ST. PAUL, Minn. (FOX 9) - Engineering students from the University of St. Thomas unveiled a scanner they developed to better preserve tactile images created for the blind.
When the Minnesota State Services for the Blind transcribes school textbooks into braille, images in textbooks are turned into tactile diagrams, so that a vision impaired reader can feel the image.
"One of the big issues they had was they have 40,000 of these handmade documents and what they needed was a way to back those up, to preserve those," said Henry Martinson, a St. Thomas student working on the project.
Three years ago, the Minnesota State Services for the Blind partnered with students from St. Thomas to develop a method. Wednesday, at the university's Engineering Senior Design Clinic, students showcased their scanner designed to digitally save tactile images as a 3-D file. The new way takes less than two minutes to scan a document compared to the hours it would take in the past to create a new copy.
"Before this, they would use something called thermoforming - they would melt plastic over it - but that would create just one copy," said Martinson. "They had no way of preserving them."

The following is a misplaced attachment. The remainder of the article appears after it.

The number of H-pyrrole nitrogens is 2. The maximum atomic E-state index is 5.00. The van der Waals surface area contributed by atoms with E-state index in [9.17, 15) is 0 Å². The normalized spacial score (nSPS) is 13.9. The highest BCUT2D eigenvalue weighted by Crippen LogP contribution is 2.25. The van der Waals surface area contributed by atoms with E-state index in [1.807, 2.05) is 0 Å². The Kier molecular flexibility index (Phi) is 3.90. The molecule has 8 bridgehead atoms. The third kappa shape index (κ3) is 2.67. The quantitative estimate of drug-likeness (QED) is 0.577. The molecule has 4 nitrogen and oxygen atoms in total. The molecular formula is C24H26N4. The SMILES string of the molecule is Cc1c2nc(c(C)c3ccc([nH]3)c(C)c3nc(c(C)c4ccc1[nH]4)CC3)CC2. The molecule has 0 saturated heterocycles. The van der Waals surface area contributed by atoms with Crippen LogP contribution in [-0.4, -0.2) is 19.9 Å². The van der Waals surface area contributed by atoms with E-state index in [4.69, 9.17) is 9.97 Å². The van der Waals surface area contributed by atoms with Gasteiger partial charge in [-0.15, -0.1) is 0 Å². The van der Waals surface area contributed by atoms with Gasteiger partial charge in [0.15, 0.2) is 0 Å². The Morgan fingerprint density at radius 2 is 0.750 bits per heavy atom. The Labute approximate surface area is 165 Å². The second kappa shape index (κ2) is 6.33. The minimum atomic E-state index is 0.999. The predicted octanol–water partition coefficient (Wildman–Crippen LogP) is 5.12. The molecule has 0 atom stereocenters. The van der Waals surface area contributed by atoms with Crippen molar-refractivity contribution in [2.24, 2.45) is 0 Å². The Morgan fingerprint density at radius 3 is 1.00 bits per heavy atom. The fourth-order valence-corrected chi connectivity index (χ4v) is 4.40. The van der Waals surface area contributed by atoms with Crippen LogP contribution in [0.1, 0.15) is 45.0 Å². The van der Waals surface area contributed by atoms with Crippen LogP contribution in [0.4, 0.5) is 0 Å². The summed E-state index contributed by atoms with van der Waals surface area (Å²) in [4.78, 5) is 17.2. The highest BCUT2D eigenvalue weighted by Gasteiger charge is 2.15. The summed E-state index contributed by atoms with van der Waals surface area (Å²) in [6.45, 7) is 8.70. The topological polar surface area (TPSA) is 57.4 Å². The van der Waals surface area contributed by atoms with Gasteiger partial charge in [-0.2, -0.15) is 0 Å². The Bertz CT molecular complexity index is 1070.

"We're in the 21st century, in the technology age and if we can save all of our files, all of our tactile diagrams as a 3-D electronic version, we've come a long way," said Allison O'Day, a braille specialist.
The project has been in the works for three years, with a new group of students picking up where the last group left off, adding their own improvements.
"It's much quieter than it was before, it can save and scan and save the image much quicker than they were able to do in the first year of the project," said O'Day. "But to give credit to the first year people, they had to start from scratch and come up with the idea. Each year they take it a little further."
In a week, the students plan to bring the scanner to State Services for the Blind to start scanning its files. Martinson says the next step would be developing a way to then create a physical copy from those 3-D scans. He says though at the moment, 3-D printers can't print at a high enough resolution.